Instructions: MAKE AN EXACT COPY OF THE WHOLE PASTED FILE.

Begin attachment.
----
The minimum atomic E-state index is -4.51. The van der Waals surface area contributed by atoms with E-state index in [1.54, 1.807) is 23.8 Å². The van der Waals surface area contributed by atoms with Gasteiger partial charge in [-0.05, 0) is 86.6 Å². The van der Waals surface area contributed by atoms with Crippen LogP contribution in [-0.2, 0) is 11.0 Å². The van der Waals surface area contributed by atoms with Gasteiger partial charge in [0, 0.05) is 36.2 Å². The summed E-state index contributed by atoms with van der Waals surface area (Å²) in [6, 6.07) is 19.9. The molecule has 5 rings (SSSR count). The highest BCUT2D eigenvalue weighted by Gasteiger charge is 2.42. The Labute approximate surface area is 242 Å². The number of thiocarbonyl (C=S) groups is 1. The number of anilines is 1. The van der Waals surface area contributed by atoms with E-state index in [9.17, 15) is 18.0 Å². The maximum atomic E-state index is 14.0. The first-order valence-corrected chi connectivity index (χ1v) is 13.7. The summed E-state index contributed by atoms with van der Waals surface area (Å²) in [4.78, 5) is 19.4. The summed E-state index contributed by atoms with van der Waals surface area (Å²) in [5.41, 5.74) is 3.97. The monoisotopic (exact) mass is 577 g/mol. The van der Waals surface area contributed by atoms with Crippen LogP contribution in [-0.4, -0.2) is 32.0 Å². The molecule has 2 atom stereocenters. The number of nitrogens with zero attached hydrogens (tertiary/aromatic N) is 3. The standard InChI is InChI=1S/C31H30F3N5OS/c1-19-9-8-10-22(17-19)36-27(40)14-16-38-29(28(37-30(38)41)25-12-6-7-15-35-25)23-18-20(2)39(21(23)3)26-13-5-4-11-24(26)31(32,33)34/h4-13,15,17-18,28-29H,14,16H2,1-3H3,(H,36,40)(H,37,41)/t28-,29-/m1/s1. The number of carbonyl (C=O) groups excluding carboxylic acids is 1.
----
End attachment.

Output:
The minimum atomic E-state index is -4.51. The van der Waals surface area contributed by atoms with E-state index in [1.54, 1.807) is 23.8 Å². The van der Waals surface area contributed by atoms with Gasteiger partial charge in [-0.05, 0) is 86.6 Å². The van der Waals surface area contributed by atoms with Crippen LogP contribution in [-0.2, 0) is 11.0 Å². The van der Waals surface area contributed by atoms with Gasteiger partial charge in [0, 0.05) is 36.2 Å². The summed E-state index contributed by atoms with van der Waals surface area (Å²) in [6, 6.07) is 19.9. The molecule has 5 rings (SSSR count). The highest BCUT2D eigenvalue weighted by Gasteiger charge is 2.42. The Labute approximate surface area is 242 Å². The number of thiocarbonyl (C=S) groups is 1. The number of anilines is 1. The van der Waals surface area contributed by atoms with E-state index in [9.17, 15) is 18.0 Å². The maximum atomic E-state index is 14.0. The first-order valence-corrected chi connectivity index (χ1v) is 13.7. The summed E-state index contributed by atoms with van der Waals surface area (Å²) in [4.78, 5) is 19.4. The summed E-state index contributed by atoms with van der Waals surface area (Å²) in [5.41, 5.74) is 3.97. The monoisotopic (exact) mass is 577 g/mol. The van der Waals surface area contributed by atoms with Crippen LogP contribution in [-0.4, -0.2) is 32.0 Å². The molecule has 2 atom stereocenters. The number of nitrogens with zero attached hydrogens (tertiary/aromatic N) is 3. The standard InChI is InChI=1S/C31H30F3N5OS/c1-19-9-8-10-22(17-19)36-27(40)14-16-38-29(28(37-30(38)41)25-12-6-7-15-35-25)23-18-20(2)39(21(23)3)26-13-5-4-11-24(26)31(32,33)34/h4-13,15,17-18,28-29H,14,16H2,1-3H3,(H,36,40)(H,37,41)/t28-,29-/m1/s1. The number of carbonyl (C=O) groups excluding carboxylic acids is 1.